All this reminds me of a sermon I gave eight years ago, right before a midterm election. The fear back then was socialized medicine and those death panels that will kill your grandma. That time I read from the prophet Isaiah who said God rejects our worship and refuses to hear our prayers when we reject and refuse to care for those who need the most help – the one’s Jesus called “the least of these.” Afterward, someone told me – rather mater of factly – that ministers don’t talk politics in this church.
Sometime last year, I seemed to have offended someone again by reading from another prophet and asking the religious leaders on the President’s Evangelical Advisory Board to show me where Christ was in their Christianity.
In that message I stated, “Our greatest challenge as Christians is to worship a God who abhors injustice, bigotry, and hatred. And to do so by speaking the words of Christ; words of love, words of healing, and words of forgiveness.”
You don’t have to take my word on this matter. But you can’t ignore the very Word of God, Jesus Christ, who said, “What good is it to gain the whole world if we lose our soul?”
Joseph Kopser is a Texas congressional candidate and an Army vet. Like me, he’s a patriotic American and a Jesus loving Christian who speaks freely about faith and the role of government. In an interview he said, “You measure success of any group by how well it takes care of the least among us. The United States, the greatest nation in the world, should be doing a better job.” I think Jesus would agree.
We can do better as a country. And Christians can do better at being Christ in the world.
I think Jesus would agree that it’s okay to love gay people and the American flag at the same time.
I think Jesus would agree that it’s okay to support someone kneeling in a non-violent protest against injustice without giving up your support for our military who fight to protect our freedoms to protest.
However, I don’t think Jesus is down with us using the most vulnerable, the weak and the poor, to get ahead in life or drive a wedge between us. Jesus, who dealt with his own harsh critics, made it very clear, “Every kingdom divided against itself will crumble.”
During our last election, churches began to feel the fissures in our faith foundation. These cracks have only gotten bigger as an alarming rate of Christians continue to support injustices and immediate gain over the greater good and the teachings of Christ.
What happened? Did Jesus retire from being the head of this holy and sacred body? Do his words cease to be relevant?
I recently saw a cartoon about a retail store called Commandments-R-Us. The sign on the wall read “Pick and choose the ones you want.” Is this what Jesus intended when he said, “Come, follow me” – that we can pick and choose how we do that?
A Christ filled life isn’t like ordering off a menu or filling your plate at a salad bar. It’s all or nothing. Jesus did not die so that we would only get some of God. He sacrificed his wants and desires so we could have all of God’s love. All of God’s mercy. All of God’s grace. And all of the hope and promise of resurrection glory.
Here’s the thing. God wants all of us too. We don’t get to choose who to love or who to forgive anymore than Jesus did.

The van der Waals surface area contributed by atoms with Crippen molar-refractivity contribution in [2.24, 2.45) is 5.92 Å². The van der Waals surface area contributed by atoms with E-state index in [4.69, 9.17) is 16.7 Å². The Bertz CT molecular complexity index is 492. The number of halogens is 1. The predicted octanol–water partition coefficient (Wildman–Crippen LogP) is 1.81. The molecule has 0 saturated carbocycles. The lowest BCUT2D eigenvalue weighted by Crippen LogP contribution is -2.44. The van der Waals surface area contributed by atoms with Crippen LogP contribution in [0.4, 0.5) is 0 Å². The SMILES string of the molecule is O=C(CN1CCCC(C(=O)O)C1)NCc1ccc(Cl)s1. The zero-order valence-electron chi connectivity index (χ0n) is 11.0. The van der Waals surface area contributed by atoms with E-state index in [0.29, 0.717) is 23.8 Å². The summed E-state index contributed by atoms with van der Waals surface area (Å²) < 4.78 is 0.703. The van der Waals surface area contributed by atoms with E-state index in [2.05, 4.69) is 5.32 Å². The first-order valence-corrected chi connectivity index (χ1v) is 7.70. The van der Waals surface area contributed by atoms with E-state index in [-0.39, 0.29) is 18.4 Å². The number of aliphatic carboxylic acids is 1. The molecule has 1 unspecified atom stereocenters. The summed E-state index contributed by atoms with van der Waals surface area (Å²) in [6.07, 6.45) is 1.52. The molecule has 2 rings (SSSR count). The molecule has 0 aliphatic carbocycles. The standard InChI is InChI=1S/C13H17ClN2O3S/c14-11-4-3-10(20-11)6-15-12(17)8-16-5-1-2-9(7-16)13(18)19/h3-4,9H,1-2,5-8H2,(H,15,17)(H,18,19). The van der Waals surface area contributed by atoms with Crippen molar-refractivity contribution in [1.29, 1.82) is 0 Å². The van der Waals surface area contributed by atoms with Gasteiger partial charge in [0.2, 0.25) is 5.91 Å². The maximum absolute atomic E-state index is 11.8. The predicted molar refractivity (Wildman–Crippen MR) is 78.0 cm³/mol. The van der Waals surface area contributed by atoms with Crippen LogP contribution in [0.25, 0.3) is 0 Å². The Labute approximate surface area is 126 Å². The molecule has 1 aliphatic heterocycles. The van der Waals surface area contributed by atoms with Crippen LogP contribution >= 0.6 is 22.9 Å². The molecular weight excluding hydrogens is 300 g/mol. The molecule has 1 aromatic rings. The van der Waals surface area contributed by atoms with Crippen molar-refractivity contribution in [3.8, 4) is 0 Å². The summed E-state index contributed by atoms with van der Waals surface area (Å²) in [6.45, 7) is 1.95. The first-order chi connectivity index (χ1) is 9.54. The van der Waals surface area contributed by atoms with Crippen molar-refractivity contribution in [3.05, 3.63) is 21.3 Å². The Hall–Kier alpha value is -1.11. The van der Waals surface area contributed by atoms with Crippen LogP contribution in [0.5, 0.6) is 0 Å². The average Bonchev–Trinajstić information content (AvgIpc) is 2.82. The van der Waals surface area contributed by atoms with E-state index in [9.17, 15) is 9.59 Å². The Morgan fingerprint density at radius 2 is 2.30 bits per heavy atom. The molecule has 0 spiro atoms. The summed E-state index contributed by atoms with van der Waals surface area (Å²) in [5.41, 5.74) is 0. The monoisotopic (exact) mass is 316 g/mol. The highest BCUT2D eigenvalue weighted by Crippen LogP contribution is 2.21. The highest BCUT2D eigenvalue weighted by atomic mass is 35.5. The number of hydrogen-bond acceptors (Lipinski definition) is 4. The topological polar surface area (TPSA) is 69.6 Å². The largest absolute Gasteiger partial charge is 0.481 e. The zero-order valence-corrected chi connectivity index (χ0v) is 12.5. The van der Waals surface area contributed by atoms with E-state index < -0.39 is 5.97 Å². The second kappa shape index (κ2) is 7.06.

We don’t get to choose to protect the unborn child and ignore the lives of those suffering from extreme poverty, gun violence, and environmental pollution.
Nor can we honor the life of one person because of where they were born, and reject another for the same reason.
We cannot turn our backs on one of God’s beloved children, nor deny their rights to experience a full and thriving life. Not if we are to call ourselves Christians.
To quote Shane Claiyborne again, “Welcoming immigrants is not a burden, it’s a sacrament!” It’s a holy sacrament that remembers and honors the work of the One who gave himself for ALL.
Anyone who wants to harm or hold back another person will have trouble with the God of Zechariah who said, “You must see that justice is done, show kindness and mercy to one another. Do not oppress widows, orphans, foreigners, or anyone else in need. If you do not listen to my words,” says God, “then I won’t listen to your prayers.’ Let that news settle on your heart for a while.
Our challenge today, just as it will be everyday, is to find a way to live (and govern) in accordance to God’s will and not just our own. I believe Jesus shows us a clear and straightforward path through loving our neighbors; serving God and others instead of money and ourselves; using what God has blessed you with to care for the least of these your brothers and sisters.
This is important to remember. God made it very clear when he sent his only begotten Son. Jesus is proof to me that every soul has infinite worth – worth more than any system, any institution, or any cause.
Thus, St. Francis taught it’s more important to be Jesus than to worship him. For it’s in our living as Jesus we are able to love and welcome others with impartiality.
In our living as Jesus we can care enough to heal our brokenness and feed our hunger for justice. We can cover the naked and vulnerable in kindness. We can transform hearts of stone into hands of hope. To be Jesus means we can do God’s will and thrive as a nation of diverse people – despite our many differences.
By accepting and being a living example of God’s divine love right now, we can actually gain the world without sacrificing our souls.
Let us pray: Lord, guide us to be more like your Son, the true King of all nations and people. Help to always remember his sacrifice in all that we do and with everyone we meet. Not for our glory but so that the world can see your glory throughout the ages to come. Amen.
Claiborne, Shane. Jesus For President. Zondervon: 2008 p. 20.
has been blogging under the name: Jesus not Jesús: Looking for Christ in the face of strangers. You can read his posts and browse his archives by clicking here.